Tuesday, February 17, 2015

The Black Spider

The Black Spider, by Jeremias Gotthelf

The NYRB Classics list is very dangerous.  I'm tempted by just about every title.  Such as The Black Spider, an early horror novel written by a Swiss German in 1842.  Also the cover is freaky scary, right?  It's an allegorical wax sculpture of Vanity.

In an idyllic and fertile Swiss valley, a family is preparing for a christening.  During the party, a guest notices an old and blackened post which has been built into the neat and well-tended window frame.  The grandfather tells the story of the post, which goes back centuries and is a cautionary tale of demonic horror, warning against the sins of pride, vanity, and ingratitude to God.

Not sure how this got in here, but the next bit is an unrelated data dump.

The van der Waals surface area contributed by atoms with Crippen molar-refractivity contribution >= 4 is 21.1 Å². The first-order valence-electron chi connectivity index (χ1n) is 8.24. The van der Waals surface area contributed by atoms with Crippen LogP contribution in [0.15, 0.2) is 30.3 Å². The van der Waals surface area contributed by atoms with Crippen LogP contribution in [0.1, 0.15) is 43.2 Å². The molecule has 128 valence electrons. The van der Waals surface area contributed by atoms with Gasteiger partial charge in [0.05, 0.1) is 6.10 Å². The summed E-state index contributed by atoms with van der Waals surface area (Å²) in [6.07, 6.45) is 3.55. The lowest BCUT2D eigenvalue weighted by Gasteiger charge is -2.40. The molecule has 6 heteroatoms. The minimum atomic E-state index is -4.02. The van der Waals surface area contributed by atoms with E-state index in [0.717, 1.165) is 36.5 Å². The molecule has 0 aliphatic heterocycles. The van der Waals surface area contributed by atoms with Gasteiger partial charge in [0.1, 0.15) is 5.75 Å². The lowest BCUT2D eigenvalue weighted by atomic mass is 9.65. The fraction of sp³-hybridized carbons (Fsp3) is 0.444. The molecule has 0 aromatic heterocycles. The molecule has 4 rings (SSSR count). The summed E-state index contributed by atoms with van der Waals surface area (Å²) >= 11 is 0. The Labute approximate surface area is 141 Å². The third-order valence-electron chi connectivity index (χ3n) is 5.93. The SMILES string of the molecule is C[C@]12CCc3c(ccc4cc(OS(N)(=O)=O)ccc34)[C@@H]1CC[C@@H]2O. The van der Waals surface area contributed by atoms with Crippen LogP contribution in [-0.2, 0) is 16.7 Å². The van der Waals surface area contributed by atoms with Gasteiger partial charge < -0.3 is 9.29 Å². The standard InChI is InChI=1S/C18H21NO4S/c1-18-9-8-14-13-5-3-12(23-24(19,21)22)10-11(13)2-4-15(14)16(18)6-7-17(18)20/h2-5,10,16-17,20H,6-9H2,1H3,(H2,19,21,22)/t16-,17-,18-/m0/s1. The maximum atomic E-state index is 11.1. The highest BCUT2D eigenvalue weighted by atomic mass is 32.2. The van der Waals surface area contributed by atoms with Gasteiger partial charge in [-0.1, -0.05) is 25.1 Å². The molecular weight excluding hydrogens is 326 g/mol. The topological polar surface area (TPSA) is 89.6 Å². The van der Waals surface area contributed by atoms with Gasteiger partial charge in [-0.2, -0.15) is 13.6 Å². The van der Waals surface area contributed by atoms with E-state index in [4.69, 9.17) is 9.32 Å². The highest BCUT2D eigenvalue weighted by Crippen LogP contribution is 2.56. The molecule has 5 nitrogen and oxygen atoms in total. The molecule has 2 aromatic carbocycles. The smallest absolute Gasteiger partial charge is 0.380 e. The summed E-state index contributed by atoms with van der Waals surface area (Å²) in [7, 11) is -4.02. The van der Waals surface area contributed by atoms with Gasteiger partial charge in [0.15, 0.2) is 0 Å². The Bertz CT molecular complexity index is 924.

I hadn't realized when I started the story that it is a devout tale which takes demonic power quite seriously.  It's also a really Swiss German tale; you can just see all these prosperous, careful farmers with their incredibly neat houses and fields and their concern with making sure everything is just so.

An older collection, with Gorey cover!
I enjoyed the tale a lot.  It's short, just over 100 pages, and I read it quickly.  It's quite scary, but not gory, and a great example of 19th century horror.










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